Highgrove’s retail arm posts pre-tax loss after Covid forced Prince Charles out of business


Highgrove’s retail arm recorded a pre-tax loss of almost £ 900,000 last year after the Covid crisis forced the Prince of Wales to go out of business.

The Prince sells a range of organic food and lifestyle products at two Highgrove stores, one at his estate in Gloucestershire and the other near Tetbury.

Highgrove also has a tea room and organizes tours of its gardens. However, the Covid restrictions meant the gardens only opened for five weeks in the summer of 2020, while the Tetbury store was closed for six months. AG Carrick, the company that runs the retail branch, has not requested any time off or received any special grants or loans.

The decline in trading resulted in a pre-tax loss of £ 866,000 for the last financial year, according to financial statements filed with Companies House. The company made a profit the previous year.

As a result, AG Carrick was unable to donate to the Prince’s charity fund. Instead, the fund made a social investment in the company.

Accounts showed that AG Carrick was donated to the Prince’s Foundation in July, meaning the Foundation will directly receive all profits from shops and tours.

“Steps have been taken to reduce costs and mitigate losses”

In its management report, the company said it has prepared a “cautious reduction scenario” for this summer, based on reduced tours and no event income. “Steps have been taken to reduce costs and mitigate losses while retaining our ability to reopen where possible and safe to do so,” the report said.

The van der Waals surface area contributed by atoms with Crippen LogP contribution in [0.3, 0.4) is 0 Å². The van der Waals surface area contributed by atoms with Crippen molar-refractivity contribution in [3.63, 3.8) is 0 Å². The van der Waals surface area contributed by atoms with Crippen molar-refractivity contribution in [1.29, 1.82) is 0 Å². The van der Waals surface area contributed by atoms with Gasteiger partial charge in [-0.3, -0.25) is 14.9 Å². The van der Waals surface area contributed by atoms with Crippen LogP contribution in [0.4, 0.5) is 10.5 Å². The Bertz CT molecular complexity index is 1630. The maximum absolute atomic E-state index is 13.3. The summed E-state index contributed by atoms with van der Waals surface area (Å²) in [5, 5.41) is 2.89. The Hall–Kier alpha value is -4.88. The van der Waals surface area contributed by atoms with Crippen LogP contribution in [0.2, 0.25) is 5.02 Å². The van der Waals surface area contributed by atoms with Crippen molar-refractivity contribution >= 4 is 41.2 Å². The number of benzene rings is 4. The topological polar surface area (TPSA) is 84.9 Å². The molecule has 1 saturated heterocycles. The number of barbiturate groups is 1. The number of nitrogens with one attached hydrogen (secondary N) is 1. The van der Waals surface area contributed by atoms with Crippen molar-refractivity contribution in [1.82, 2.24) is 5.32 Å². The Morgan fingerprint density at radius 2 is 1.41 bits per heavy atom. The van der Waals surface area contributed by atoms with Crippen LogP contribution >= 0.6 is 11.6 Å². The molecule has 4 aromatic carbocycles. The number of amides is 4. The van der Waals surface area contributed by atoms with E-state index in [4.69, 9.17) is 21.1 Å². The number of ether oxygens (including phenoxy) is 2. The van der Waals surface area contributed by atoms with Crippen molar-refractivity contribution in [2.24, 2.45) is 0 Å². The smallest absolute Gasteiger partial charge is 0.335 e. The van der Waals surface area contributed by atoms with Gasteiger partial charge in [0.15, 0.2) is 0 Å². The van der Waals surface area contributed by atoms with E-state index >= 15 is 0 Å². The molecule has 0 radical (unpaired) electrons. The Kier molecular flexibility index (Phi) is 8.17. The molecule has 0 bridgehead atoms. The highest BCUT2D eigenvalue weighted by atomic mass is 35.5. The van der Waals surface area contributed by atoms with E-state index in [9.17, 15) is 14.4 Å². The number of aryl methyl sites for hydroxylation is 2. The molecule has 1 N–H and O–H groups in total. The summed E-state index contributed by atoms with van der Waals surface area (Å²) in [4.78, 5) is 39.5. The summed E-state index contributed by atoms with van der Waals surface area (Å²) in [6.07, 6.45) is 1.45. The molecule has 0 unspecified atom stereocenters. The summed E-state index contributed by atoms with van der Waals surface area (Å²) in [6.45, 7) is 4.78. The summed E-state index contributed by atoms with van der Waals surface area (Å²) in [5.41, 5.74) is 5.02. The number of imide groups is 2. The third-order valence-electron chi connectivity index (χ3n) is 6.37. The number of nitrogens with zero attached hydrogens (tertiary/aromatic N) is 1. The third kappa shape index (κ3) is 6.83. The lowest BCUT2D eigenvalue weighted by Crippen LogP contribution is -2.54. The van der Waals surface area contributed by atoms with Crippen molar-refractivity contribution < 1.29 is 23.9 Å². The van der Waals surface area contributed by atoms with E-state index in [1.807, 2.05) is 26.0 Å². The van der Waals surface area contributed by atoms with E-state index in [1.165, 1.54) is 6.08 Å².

Duchy Originals, the organic food line founded by the Prince and now totaling more than 300 products, donated £ 3.6million to the charity fund last year.

The Prince of Wales Charitable Foundation has awarded grants totaling £ 4.91million in the last financial year, according to its accounts. The figure included £ 348,025 in small grants to 93 organizations, many of which face significant challenges as a result of the pandemic.

The Foundation has set up a Covid-19 emergency recovery fund to help projects in disadvantaged communities, improving health and well-being, social inclusion and education.

They include Erskine Hospital, a Scottish veterans charity, Good Companions, a Nottingham charity that offers friendship and home visiting programs for older people facing loneliness and loneliness. social isolation, and Footprints in the Community, in Redcar, which operates a food bank, community cafe and book club aimed at improving children’s literacy.


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